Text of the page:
Tuesday, July 17, 2007

No Replacement

Three days after I got my driver's license, at the ripe old age of sixteen, I was in a minor fender bender. It was arguably my fault although I still deny that. Luckily, no one was hurt, but the front end of my parents' car was a bit mushed in. My dad was out of town that week, and so my mother helped me to sort out the immediate aftermath. But after dinner she gently told me that I needed to call my father and tell him what happened.

Now, my dad was known for having a bit of a short fuse, as well as a bark that was worse than his bite. And I never liked to disappoint him or make him angry. So I may have whined and sobbed a bit while my mother dialed the phone. Nevertheless, she handed it over to me and I choked out the story of what had happened, tears streaming down my face.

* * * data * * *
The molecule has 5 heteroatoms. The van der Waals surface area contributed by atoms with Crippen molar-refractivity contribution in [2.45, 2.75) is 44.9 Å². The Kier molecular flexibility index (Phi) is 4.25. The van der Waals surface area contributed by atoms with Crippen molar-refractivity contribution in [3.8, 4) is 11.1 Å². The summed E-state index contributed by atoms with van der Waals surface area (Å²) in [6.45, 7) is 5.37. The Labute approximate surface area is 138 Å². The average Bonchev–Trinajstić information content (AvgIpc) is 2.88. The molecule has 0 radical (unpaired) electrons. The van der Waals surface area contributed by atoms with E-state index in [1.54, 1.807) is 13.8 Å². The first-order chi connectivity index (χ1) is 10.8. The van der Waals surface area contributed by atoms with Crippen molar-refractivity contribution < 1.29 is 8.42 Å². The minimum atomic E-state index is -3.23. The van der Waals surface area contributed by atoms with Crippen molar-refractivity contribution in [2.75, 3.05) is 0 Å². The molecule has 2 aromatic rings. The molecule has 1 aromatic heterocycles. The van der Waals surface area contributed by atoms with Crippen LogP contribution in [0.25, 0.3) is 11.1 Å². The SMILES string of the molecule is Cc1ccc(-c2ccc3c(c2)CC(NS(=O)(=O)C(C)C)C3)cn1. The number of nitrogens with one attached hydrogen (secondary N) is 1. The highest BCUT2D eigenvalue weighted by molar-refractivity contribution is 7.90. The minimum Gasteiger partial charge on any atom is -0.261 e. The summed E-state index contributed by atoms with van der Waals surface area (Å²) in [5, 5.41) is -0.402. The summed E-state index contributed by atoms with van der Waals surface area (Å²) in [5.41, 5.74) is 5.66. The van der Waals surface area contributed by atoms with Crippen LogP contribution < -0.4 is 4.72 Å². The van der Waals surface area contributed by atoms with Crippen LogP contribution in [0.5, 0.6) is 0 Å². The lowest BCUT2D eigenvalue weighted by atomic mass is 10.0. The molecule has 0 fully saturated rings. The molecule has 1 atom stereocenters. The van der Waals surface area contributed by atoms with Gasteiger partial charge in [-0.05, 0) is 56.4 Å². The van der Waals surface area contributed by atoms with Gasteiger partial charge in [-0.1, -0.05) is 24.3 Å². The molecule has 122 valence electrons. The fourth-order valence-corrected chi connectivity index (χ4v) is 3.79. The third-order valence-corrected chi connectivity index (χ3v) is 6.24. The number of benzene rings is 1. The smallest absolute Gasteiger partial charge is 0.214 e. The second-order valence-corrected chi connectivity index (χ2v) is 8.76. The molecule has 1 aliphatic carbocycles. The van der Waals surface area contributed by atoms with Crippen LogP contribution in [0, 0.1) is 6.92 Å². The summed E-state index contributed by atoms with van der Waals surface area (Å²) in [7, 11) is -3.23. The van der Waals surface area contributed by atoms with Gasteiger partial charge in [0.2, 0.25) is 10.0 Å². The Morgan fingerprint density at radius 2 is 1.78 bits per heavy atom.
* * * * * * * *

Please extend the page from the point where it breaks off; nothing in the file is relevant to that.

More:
My father listened and then there was a silence while I braced myself for his response. And then he spoke to me calmly, without anger or annoyance. I don't remember the exact words that he said to me, but it basically boiled down to this: "Cars can always be repaired or replaced, but people can't. The important thing is that you are all right."

This was a man who had his priorities straight.

My father passed away early this morning. Unlike my banged up car, he can never be repaired or replaced. But the essence of those words that he spoke to me over twenty years ago will live on in the values that I pass along to my children. There was never a day that I doubted my father's love for me; there was never a time that I was not secure in the knowledge that he was there for me. This is the kind of wealth that can't be measured, and I am so lucky that he passed that on to me.